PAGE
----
Leviste freed; ‘VIP treatment’ hit
An anticrime group on Friday denounced the release from prison of homicide convict Antonio Leviste and vowed to question the grant of parole to the former governor of Batangas province.
Leviste walked out of New Bilibid Prison in Muntinlupa City at noon, a free man again after serving less than half of his 12-year sentence for killing his longtime aide, Rafael de las Alas, in 2007.
Accompanied by members of his family, Leviste, 73, received his release papers at 11:20 a.m., more than two weeks after the Parole and Probation Administration (PPA) granted his application for parole and those of 34 other prisoners.
After about 40 minutes, Leviste and his relatives left the prison compound. They were bound for Lipa City in Batangas.
Justice Secretary Leila de Lima confirmed the grant of parole to Leviste.
She said Leviste had complied with all the legal requirements for parole.
“I was also told that the family of the victim did not object and [said they had] forgiven Mr. Leviste,” De Lima said in a text message to reporters.
But Dante Jimenez, founding chair of the Volunteers Against Crime and Corruption (VACC), condemned the grant of parole to Leviste, who, he said, “was given VIP treatment” in New Bilibid Prison and at one time was caught outside the national penitentiary.
“We are outraged and we condemn this parole,” Jimenez said.
He said the PPA should inform the public about public hearings involving high-profile convicts like Leviste.
“If you recall, the criminal case filed against Mr. Leviste was ‘People of the Philippines vs Leviste,’” Jimenez said. “His crime is against the State so even if he had been forgiven by the family of his victim, the people have the right to be informed and express their objection [to the grant of parole to him].”
Jimenez said the VACC would ask the Department of Justice for documents from the PPA to determine the basis of the parole granted to Leviste.
On Jan. 12, 2007, Leviste admitted that he shot and killed De las Alas during an argument in his office in Legaspi Village, Makati City.
He was convicted of homicide in 2009 and sentenced to a minimum of six years’ to a maximum of 12 years’ imprisonment in the national penitentiary.
Prison Supt. Venancio Tesoro said Leviste was imprisoned for only four years, five months and one day.
But with his “good conduct time allowance” and detention in the Makati City Jail during his trial, Leviste had served his minimum sentence, Tesoro said.
“His age may have been considered. He is already 73 years old,” Tesoro said.
According to Tesoro, the PPA approved Leviste’s parole application on Nov. 19 but prison authorities took two weeks to review Leviste’s records.
“If he had [derogatory records] with the board of discipline here, his [application for] parole would have been denied. But there were no derogatory records so we processed his release papers,” Tesoro said.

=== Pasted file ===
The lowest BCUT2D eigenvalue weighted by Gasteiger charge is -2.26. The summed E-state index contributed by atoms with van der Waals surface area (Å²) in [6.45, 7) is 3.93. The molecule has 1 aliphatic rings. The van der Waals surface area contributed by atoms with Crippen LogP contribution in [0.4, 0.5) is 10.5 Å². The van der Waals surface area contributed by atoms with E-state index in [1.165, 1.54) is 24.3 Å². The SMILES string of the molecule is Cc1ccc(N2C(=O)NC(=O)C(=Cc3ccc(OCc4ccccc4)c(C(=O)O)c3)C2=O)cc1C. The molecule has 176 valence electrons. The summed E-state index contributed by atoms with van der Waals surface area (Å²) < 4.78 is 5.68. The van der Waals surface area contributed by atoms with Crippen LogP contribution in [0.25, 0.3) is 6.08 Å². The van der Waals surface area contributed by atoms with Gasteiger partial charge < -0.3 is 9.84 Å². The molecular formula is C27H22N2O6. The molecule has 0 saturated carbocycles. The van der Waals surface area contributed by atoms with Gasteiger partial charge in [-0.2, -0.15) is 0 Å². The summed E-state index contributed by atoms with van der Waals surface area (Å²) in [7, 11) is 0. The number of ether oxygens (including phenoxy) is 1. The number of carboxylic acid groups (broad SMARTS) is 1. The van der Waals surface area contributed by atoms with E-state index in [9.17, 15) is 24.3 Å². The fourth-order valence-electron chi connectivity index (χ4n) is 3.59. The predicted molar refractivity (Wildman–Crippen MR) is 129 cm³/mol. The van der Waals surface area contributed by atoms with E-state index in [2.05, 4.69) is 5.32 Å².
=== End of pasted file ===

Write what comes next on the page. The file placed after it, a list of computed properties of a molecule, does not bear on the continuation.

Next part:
It seems Leviste’s “excursions” out of prison were not considered a violation of his sentence.
In 2011, a television network discovered and exposed the special accommodations prison officials were extending to Leviste.
On May 19, 2011, National Bureau of Investigation agents found Leviste in his Makati office. They arrested him and took him back to the prison.
The discovery created a scandal at the Bureau of Corrections, leading to the resignation of the agency’s head, Ernesto Diokno, and the firing of five New Bilibid Prison officials by the justice department.
The corrections bureau brought charges against Leviste, accusing him of evasion of sentence, but Tesoro said the Makati court that heard the case dropped the charges.
“Leviste’s argument was that he was given permission by the [corrections bureau] to see his doctor,” Tesoro said.
The VACC’s Jimenez said his group would question the court’s decision to drop the charges against Leviste and might also move for the investigation of the judge.
Had Leviste been convicted, he would have been meted out a sentence of two to six years’ imprisonment in addition to his original sentence, Jimenez said.
As a result of his caper, however, Leviste lost his living-out privileges and he was transferred to the maximum security compound from the minimum security compound of the prison.
Now he is free again, though not totally free.
Tesoro said Leviste had to report regularly to a parole officer and maintain his good behavior.
He added that Leviste would be under parole supervision “until he serves his maximum sentence of 12 years.”
His parole papers, released by the PPA, state that, among other things, he should live in just one place and that he cannot engage in illegal activities or own a firearm.
He also cannot socialize with criminals.
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